Proposed Inglewood Caesar-themed liquor store, tourist shop down the drain

Calgarian Rachel Drinkle says her dreams of opening a Caesar-themed boutique store and tourist shop in Inglewood have been dashed by a city bylaw limiting the distance between liquor stores.

A rule requiring a 300-metre separation between stores took effect in 2003, and it’s meant to prevent a proliferation of stores generating traffic, parking, noise and aesthetic concerns. But the city’s planning department has occasionally relaxed the rule depending on the situation.

And that’s what initially happened in Drinkle’s case, until a nearby liquor store appealed and won.

“I was absolutely stunned at that particular decision,” said Drinkle. “I had an amazing letter from Tourism Calgary. I just had so much support behind it.”

In December, the city approved Drinkle’s application to change the site she’d chosen along 9th Avenue SE from retail to a liquor store, where she’d hoped to sell Canadian rim salts, seasonings, vodka and gin.

But after the approval was publicized, the owner of Klacking Bottles, located 130 meters away, appealed.

In its decision released this week, the subdivision and development appeal board overturned the earlier decision and denied the development permit.

Part of the decision read: “The Board therefore determines the Development Authority did not fully consider the Distance Guidelines with respect to the proposed development and its impacts on the community.”

In an email to CBC News, Klacking Bottles said it’s pleased with the board’s decision.

“The ruling of the appeal board is very clear and transparent. I am happy we have recourse to this as business owners in Calgary,” said store owner Jigarkumar Patel.

Liquor store or Caesar shop?

Drinkle believes the bylaws are irrelevant and outdated for several reasons.

She says, first of all, her business model is unique and not a typical liquor store. She added that Inglewood and some other neighborhoods are flush with breweries, which sell beer across the street from one another.

Finally, she says, people can order booze online from anywhere these days.

“Like the whole world [is] a liquor store at this point,” said Drinkle.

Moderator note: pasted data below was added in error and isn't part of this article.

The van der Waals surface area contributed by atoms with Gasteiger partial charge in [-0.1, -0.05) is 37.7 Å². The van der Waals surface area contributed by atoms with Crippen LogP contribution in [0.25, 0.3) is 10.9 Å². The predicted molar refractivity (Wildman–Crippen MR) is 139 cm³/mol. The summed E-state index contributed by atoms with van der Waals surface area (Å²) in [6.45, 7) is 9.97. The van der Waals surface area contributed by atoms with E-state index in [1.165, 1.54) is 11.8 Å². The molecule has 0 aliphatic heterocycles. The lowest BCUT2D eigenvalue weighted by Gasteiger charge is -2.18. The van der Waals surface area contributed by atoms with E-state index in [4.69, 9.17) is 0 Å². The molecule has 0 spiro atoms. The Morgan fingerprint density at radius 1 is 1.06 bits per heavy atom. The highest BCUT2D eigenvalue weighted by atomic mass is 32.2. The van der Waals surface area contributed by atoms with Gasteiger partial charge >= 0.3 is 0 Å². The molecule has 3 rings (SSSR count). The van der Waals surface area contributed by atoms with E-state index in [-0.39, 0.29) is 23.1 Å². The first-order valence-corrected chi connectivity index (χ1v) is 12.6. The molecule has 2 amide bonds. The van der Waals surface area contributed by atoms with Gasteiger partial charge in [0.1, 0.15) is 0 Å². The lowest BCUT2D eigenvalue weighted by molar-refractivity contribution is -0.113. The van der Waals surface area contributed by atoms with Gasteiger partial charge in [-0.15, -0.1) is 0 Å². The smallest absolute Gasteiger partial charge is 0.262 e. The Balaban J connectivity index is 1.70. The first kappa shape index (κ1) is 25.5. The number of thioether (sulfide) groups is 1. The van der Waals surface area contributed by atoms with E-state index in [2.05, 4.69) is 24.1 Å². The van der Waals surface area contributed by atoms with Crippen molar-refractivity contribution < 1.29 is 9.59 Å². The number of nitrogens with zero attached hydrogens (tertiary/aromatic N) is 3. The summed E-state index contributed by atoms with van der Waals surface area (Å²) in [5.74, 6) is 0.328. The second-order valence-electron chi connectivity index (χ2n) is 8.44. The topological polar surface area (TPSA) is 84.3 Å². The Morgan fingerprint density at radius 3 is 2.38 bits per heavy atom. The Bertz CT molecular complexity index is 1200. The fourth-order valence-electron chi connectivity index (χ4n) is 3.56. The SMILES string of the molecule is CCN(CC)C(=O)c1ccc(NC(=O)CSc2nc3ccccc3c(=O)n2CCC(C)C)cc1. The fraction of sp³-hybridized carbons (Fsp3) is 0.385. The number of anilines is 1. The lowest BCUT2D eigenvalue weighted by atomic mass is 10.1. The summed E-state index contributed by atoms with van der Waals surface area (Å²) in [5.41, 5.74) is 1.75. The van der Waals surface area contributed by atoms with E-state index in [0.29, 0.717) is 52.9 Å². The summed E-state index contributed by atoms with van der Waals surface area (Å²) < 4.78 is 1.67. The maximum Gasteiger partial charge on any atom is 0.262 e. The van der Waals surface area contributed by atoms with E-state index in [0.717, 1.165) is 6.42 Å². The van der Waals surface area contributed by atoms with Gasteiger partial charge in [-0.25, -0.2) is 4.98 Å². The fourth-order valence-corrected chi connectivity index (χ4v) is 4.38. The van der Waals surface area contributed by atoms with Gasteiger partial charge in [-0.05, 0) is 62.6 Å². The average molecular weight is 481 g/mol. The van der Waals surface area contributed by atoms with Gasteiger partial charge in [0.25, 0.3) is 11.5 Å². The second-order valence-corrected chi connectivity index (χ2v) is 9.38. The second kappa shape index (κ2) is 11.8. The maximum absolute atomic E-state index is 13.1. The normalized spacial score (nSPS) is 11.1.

Count. Gian-Carlo Carra said he supports Drinkle’s business idea. He agrees it is a destination Caesar shop and would not be in competition with nearby liquor stores.

“I’m disappointed. I think it’s a very cool concept,” said Carra.

“It fits beautifully in Inglewood, and I’m sorry that the regulations that council established to address exceptional circumstances of community vulnerability were applied here.”

The widely known Caesar cocktail was invented decades ago in Calgary. (Rachel Drinkle)

Carra suggested the board could have put in some stipulations to prevent any future tenant from converting it to a full-fledged liquor store and tied the permit to Drinkle specifically.

In a letter to the subdivision and development appeal board, the head of the Inglewood Business Improvement Area, Rebecca O’Brien, said they support Drinkle’s concept and that it “fits the mainstreet,” but they also see the need for the 300-metre by law to “ensure a healthy retail area.”

They, too, suggested some conditions to be applied with an approval such as the need for an annual permit renewal process to prevent a traditional liquor store from popping up if the site changed hands.

Difficulty finding a new location

Drinkle says she has been told she could apply once she has a new location, but there aren’t many places that meet the 300-metre rule in a prime location.

“It needs to be in a place that has that tourism appeal, and it has that walkability, and it has that funky boutique atmosphere — everything that Inglewood offers,” said Drinkle.

She could also ask the city council for a land use redesignation specific to a Caesar shop, bypassing the bylaw, she said, but it would take more time and money.

Meanwhile, Drinkle has plans to focus on another Caesar venture, YYCaesarfest, which she launched just as the pandemic hit and had to postpone until last year. The festival, which will hold its second event in May, sees local vendors and bars showcase different variations of the popular beverage.